In the national debate over how to improve healthcare in the U.S., experts often focus on topics like the rising costs of care, baffling pricing structures, or long wait times. But according to
headlines last week,
the consequences of healthcare’s shortcomings are far more serious than a long wait at the doctor’s office.
A recent report published in the British Medical Journal
reaches the alarming conclusion that medical errors are the number 3 cause of death in the U.S., after heart disease and cancer. The report estimates that at least 250,000 people die a year from blunders in care at hospitals. The authors also guess that the number underestimates the actual toll because it doesn’t include deaths surgery centers, nursing homes, or other healthcare settings.
Clearly, we have some room for improvement. Upgrading healthcare IT networks to standardize and centralize patient data without disrupting workflows; using machine learning and predictive analytics to make better use of that data; improving doctor/patient communication with mobile technology and the IoT; and delivering patient-centered care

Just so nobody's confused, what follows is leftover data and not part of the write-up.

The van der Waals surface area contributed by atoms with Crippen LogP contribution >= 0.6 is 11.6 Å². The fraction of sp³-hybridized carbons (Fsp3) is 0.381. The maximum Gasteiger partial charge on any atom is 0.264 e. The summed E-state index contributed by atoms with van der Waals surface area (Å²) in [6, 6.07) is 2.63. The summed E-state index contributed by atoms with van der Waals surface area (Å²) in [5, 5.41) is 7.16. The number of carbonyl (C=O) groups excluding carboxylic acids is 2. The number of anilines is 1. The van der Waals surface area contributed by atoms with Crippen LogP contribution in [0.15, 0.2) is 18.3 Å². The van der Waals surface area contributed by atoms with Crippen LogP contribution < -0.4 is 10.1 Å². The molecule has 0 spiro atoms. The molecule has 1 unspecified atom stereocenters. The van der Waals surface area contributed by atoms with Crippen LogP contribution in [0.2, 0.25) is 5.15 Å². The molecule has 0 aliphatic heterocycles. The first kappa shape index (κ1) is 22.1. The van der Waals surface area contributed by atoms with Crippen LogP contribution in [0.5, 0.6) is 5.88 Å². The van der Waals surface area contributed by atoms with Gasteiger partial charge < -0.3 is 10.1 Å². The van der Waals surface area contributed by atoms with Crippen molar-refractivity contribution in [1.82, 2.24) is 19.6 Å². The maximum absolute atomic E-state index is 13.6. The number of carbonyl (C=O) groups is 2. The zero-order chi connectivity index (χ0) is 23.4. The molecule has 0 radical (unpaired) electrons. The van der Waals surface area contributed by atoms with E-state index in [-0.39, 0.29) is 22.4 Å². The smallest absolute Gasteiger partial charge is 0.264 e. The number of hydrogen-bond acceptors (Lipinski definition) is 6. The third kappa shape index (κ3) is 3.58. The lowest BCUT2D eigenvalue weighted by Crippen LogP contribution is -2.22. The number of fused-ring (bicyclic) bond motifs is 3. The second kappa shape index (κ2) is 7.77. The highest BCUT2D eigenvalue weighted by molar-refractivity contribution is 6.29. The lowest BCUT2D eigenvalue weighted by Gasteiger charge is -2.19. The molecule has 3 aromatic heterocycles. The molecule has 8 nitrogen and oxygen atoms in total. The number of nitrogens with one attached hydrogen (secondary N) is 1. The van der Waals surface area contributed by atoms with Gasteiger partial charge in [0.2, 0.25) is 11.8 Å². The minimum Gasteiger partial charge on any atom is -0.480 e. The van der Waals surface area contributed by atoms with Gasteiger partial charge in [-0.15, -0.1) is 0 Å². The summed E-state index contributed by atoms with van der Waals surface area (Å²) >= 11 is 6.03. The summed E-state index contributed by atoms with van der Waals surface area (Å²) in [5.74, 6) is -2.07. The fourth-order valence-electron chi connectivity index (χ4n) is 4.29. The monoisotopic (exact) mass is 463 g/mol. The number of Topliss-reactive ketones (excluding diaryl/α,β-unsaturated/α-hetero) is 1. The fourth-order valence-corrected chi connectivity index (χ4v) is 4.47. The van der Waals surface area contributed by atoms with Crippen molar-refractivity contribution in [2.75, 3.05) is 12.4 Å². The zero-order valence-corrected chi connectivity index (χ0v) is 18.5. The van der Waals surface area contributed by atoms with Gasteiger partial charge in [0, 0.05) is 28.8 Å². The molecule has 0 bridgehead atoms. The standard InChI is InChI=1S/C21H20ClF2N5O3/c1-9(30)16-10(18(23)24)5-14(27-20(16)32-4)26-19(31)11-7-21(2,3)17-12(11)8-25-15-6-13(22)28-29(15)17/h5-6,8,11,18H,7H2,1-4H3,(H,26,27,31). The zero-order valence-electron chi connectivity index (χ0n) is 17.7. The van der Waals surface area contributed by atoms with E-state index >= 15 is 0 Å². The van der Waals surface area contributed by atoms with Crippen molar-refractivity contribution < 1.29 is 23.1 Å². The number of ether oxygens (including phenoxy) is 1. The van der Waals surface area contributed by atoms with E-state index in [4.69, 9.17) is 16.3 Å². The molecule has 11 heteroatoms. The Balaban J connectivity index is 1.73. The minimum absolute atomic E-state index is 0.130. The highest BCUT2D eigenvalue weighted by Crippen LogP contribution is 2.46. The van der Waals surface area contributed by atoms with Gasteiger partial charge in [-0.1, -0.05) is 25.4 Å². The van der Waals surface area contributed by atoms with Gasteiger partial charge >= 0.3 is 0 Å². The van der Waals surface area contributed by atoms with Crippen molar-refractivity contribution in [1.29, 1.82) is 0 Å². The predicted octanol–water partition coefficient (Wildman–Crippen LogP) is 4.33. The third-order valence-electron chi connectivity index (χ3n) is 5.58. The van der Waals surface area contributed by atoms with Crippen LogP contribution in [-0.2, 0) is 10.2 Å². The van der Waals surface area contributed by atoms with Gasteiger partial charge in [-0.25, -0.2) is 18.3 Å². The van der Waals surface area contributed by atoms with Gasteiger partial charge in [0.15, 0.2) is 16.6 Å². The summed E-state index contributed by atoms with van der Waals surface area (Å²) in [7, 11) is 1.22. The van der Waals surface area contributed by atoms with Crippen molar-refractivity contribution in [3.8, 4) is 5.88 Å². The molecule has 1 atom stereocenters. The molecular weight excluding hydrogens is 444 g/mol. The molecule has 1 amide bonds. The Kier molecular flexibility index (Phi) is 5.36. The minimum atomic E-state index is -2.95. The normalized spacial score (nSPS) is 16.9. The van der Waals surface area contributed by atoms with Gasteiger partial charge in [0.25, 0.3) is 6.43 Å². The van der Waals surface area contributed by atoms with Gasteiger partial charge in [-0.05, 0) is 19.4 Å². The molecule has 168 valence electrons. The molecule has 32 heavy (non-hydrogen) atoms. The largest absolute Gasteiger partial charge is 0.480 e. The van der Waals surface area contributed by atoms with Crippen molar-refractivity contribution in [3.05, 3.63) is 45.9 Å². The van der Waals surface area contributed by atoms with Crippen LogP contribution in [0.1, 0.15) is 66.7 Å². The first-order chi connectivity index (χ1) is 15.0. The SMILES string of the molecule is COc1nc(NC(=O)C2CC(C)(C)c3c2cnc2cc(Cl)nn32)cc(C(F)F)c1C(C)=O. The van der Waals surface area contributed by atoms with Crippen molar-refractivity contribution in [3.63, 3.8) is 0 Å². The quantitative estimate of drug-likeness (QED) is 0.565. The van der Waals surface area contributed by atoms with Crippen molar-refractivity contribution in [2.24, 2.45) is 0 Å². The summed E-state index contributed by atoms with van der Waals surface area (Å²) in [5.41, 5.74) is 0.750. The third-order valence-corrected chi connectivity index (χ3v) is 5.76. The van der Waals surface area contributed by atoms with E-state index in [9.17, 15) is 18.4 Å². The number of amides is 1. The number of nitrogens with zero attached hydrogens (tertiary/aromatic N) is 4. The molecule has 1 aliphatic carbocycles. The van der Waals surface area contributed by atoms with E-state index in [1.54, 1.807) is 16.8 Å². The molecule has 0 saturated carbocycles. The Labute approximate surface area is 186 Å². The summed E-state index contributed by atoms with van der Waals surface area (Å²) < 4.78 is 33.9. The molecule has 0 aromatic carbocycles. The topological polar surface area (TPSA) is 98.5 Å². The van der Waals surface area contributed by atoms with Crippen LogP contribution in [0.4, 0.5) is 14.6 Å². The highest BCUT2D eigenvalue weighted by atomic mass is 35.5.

to keep patients actively involved in their healthcare are just a few ways that we can seriously reduce errors and improve outcomes.
Although some of those changes will require major cultural shifts, the right technologies can transform culture so rapidly that we hardly realize it’s happened until long after the fact. And while some think it’s a long road ahead to change healthcare, here at Aspire we believe the future is much closer than it appears.